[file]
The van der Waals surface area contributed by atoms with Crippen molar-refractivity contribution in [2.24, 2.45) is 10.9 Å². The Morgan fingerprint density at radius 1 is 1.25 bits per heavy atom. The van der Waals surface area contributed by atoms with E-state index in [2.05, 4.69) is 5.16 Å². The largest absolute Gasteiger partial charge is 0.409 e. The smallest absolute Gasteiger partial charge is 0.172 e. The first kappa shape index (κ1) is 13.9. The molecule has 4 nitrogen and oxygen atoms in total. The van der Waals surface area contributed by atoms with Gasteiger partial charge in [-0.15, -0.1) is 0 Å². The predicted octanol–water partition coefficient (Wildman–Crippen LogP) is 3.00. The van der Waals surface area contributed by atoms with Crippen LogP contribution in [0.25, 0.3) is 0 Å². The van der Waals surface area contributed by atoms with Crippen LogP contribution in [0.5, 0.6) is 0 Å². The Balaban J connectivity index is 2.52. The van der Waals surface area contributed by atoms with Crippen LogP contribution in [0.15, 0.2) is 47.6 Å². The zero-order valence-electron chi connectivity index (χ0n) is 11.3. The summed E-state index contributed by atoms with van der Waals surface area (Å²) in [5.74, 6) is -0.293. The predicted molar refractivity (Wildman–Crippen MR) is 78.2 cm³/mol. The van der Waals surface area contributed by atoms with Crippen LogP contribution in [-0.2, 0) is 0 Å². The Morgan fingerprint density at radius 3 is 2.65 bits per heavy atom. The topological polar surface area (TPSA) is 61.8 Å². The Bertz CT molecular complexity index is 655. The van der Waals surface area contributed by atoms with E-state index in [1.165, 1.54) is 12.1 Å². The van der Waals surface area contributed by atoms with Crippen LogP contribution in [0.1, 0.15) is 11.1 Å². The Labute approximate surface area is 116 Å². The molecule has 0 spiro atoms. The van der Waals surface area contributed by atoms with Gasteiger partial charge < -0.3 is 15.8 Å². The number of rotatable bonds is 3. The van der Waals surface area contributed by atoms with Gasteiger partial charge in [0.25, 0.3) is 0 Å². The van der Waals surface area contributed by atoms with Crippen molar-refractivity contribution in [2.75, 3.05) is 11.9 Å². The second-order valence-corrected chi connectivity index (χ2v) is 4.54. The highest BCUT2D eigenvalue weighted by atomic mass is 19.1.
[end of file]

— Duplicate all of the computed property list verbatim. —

The van der Waals surface area contributed by atoms with Crippen molar-refractivity contribution in [2.24, 2.45) is 10.9 Å². The Morgan fingerprint density at radius 1 is 1.25 bits per heavy atom. The van der Waals surface area contributed by atoms with E-state index in [2.05, 4.69) is 5.16 Å². The largest absolute Gasteiger partial charge is 0.409 e. The smallest absolute Gasteiger partial charge is 0.172 e. The first kappa shape index (κ1) is 13.9. The molecule has 4 nitrogen and oxygen atoms in total. The van der Waals surface area contributed by atoms with Gasteiger partial charge in [-0.15, -0.1) is 0 Å². The predicted octanol–water partition coefficient (Wildman–Crippen LogP) is 3.00. The van der Waals surface area contributed by atoms with Crippen LogP contribution in [0.25, 0.3) is 0 Å². The van der Waals surface area contributed by atoms with Crippen LogP contribution in [0.5, 0.6) is 0 Å². The Balaban J connectivity index is 2.52. The van der Waals surface area contributed by atoms with Crippen LogP contribution in [0.15, 0.2) is 47.6 Å². The zero-order valence-electron chi connectivity index (χ0n) is 11.3. The summed E-state index contributed by atoms with van der Waals surface area (Å²) in [5.74, 6) is -0.293. The predicted molar refractivity (Wildman–Crippen MR) is 78.2 cm³/mol. The van der Waals surface area contributed by atoms with Crippen LogP contribution in [-0.2, 0) is 0 Å². The Morgan fingerprint density at radius 3 is 2.65 bits per heavy atom. The topological polar surface area (TPSA) is 61.8 Å². The Bertz CT molecular complexity index is 655. The van der Waals surface area contributed by atoms with E-state index in [1.165, 1.54) is 12.1 Å². The van der Waals surface area contributed by atoms with Crippen LogP contribution in [0.1, 0.15) is 11.1 Å². The Labute approximate surface area is 116 Å². The molecule has 0 spiro atoms. The van der Waals surface area contributed by atoms with Gasteiger partial charge < -0.3 is 15.8 Å². The number of rotatable bonds is 3. The van der Waals surface area contributed by atoms with Gasteiger partial charge in [0.25, 0.3) is 0 Å². The van der Waals surface area contributed by atoms with Crippen molar-refractivity contribution in [2.75, 3.05) is 11.9 Å². The second-order valence-corrected chi connectivity index (χ2v) is 4.54. The highest BCUT2D eigenvalue weighted by atomic mass is 19.1.